With Bastille Day just around the corner, it’s as good a time as any to make a trip to Lyon. Can’t afford the ticket to France? Good thing there’s a Lyon right here in the West Village. We called up chef Chris Leahy to learn more about Lyonnaise cuisine and why Gordon Ramsay isn’t actually a nightmare in the kitchen.
What exactly is a bouchon?
In Lyon, the bouchon represents the workingman’s restaurant. It represents the food and the region. Generally it’s not expensive or features out-of-the ordinary ingredients. You’ll find stuff like someone’s family would have made throughout the ages, like tripe, sausages, charcuterie work, and they have traditional salads at their peak of seasonality.
Lyon is a “bouchon moderne.” What does that mean?
We’re using more items that are located in the New York City region and from Pennsylvania, New Jersey, and New York State, and we change the menu seasonally. We’ll do modern interpretations of classic dishes. In Lyon, you get tripe and it’s the whole tripe, and so we’re making it more for the modern palate.
What’s the ideal meal to eat at Lyon?
I’d share the charcuterie platter. We make everything other than the bread here, and the platter is unique to us. That would be for the table. Then get the Lyonnaise salad and the snails with morels and sweetbreads. For entrées, probably the skate, which is a real classic dish, or the tripe. And for dessert, the apple tart or the praline chocolate mousse. In Lyon, praline is the number-one nut in the whole city. They have pink pralines. We’ve made a twist on that and made a mousse out of them.
Yeah, they roast them and toss with a caramel sugar that’s dyed pink. When we were in the market you’d see these crazy bright-pink pralines. I don’t know why, but it’s one of those classic Lyon dishes.
And what distinguishes good charcuterie from bad?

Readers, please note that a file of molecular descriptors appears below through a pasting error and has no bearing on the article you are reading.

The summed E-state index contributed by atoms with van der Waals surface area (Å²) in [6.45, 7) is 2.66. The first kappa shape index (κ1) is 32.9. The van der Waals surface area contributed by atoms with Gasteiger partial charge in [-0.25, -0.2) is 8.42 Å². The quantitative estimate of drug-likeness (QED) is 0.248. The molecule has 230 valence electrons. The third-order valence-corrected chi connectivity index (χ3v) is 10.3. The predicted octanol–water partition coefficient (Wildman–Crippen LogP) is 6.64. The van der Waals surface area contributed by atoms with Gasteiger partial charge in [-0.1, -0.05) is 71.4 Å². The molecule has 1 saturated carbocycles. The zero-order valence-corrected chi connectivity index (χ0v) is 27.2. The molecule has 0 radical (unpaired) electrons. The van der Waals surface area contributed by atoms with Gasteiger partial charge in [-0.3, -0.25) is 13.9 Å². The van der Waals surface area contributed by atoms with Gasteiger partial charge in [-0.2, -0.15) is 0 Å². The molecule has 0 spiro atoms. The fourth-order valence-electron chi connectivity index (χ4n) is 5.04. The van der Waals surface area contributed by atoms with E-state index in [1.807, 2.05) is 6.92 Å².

I like moisture in the charcuterie, so it needs to have some moistness because you’re eating it cold. And it has to be seasoned well, because you’re eating it cold so it’ll lack some of the normal flavor. We make our own pickles so I look for accoutrements. I look for freshness.
What do you love about French food?
I believe that French food is the basis of all cuisines. French, Italy, Spain — they all base each other off themselves. A lot of American techniques are based on that. Nouvelle cuisine was about lightening up ingredients. And New York chefs doing it. You can study Asian cuisine or European cuisine and that’ll revolve around France. The thing that’s most interesting about Lyon is that it’s geographically similar to Manhattan; it has two rivers, and is two hours by train to Paris and two hours to the ocean. It’s very similar to us with its access — you can have great river fish and wines and produce.
Who have been some of your culinary mentors?
All the chefs I’ve worked for were French. Pierre Chambrin sent me to New York to work for Daniel Boulud and I was there for the opening of DB Bistro Moderne. Then I went to Europe and worked for Gordon Ramsay and I staged at Le Manoir Aux Quat’Saisons and Le Gavroche and Moro and came back here and worked for Floyd Cardoz. I made the rounds under people who were all classically trained, and they showed me how to make traditional cuisine.
Gordon Ramsay, huh. Does he yell a lot in the kitchen, or is that just for show?
If you have the ability to do your job well, he’ll leave you alone. The people who get yelled at on TV are doing things wrong. Like, for me, I only get upset when people do something bad.
Check back in tomorrow, when Chris reveals his most reviled food-TV personality!
This article from the Village Voice Archive was posted on July 13, 2011